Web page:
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Assessing the Effect of Increased Deportations on Mexican Migrants’ Remittances and Savings Brought Home
Stockholm University, Faculty of Social Sciences, Department of Sociology.ORCID iD: 0000-0001-8422-7023
Woodrow Wilson School of Public & International Affairs, USA.
(English)Manuscript (preprint) (Other academic)
Abstract [en]

Beginning in the 1990s and intensifying after the events of September 11, deportations in the U.S. increased to record levels under President Obama and continue to be high today. Empirical evidence on how migrants respond to this shifting context of reception is limited. In this study, we examine how deportations affect Mexican migrants’ remittance and saving decisions. Migrant remittances and savings comprise a significant portion of foreign exchange within migrant-sending countries and foreign earnings play a central role in helping families to overcome budget constraints. Moreover, they are important indicators of integration and migrants’ levels of investment in the destination. Using detailed individual-level data from the Mexican Migration Project (MMP), we find that, among undocumented migrants, increases in deportations are associated with a shift from savings brought back to Mexico to the sending of remittances. At the same time, deportations reduce savings among documented migrants, with no corresponding increase in remittances.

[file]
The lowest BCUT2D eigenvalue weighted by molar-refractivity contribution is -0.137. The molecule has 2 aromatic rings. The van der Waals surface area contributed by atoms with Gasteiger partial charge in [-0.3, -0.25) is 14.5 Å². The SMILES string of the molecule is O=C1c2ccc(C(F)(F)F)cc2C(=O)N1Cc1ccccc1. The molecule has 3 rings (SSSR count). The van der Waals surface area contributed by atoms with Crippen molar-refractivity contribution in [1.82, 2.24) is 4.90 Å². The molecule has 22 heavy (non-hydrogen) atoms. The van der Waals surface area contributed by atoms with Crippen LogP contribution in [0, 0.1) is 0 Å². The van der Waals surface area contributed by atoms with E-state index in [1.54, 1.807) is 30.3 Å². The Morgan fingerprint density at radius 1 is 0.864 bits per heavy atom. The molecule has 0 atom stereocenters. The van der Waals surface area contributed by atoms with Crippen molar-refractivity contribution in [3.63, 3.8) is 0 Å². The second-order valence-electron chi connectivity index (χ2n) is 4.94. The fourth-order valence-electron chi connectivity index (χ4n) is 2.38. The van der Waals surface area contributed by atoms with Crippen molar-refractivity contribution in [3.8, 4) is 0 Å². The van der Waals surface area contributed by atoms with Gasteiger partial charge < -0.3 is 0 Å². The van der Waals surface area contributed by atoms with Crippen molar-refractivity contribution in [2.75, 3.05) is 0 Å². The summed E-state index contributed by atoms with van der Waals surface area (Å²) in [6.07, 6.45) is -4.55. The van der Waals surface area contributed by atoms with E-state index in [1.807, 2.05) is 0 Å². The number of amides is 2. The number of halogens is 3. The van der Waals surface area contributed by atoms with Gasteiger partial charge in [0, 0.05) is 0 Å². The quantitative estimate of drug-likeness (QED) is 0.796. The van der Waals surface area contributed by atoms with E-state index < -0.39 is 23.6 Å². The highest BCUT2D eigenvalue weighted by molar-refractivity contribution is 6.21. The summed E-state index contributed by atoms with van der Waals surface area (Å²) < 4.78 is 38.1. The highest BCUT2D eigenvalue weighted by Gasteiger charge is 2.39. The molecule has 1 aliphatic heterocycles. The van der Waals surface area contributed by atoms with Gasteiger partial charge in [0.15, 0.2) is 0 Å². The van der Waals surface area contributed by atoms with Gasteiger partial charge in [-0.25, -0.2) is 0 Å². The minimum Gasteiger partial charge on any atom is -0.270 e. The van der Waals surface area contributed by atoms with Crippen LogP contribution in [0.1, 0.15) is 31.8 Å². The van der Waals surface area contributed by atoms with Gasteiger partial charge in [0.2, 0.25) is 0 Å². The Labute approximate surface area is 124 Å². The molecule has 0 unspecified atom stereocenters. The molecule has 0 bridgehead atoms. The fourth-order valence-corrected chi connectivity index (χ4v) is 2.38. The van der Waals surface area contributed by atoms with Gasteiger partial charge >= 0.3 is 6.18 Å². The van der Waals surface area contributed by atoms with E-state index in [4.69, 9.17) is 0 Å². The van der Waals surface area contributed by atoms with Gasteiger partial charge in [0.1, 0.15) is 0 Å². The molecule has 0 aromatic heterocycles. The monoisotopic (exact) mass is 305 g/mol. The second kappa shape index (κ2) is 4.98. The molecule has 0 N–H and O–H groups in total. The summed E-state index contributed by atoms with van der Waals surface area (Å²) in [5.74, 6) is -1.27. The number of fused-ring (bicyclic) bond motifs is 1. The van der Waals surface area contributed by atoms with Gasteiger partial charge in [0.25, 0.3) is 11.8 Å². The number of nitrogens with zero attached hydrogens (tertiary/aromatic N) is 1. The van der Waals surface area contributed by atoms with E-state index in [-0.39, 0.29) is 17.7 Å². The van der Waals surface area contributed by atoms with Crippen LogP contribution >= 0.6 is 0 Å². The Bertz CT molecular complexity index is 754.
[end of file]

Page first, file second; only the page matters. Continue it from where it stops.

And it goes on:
Keywords [en]
remittances, savings, immigration enforcement, deportations, transnational ties
National Category
Sociology
Research subject
Sociology
Identifiers
URN: urn:nbn:se:su:diva-176111OAI: oai:DiVA.org:su-176111DiVA, id: diva2:1372154
Available from: 2019-11-22 Created: 2019-11-22 Last updated: 2019-12-04Bibliographically approved
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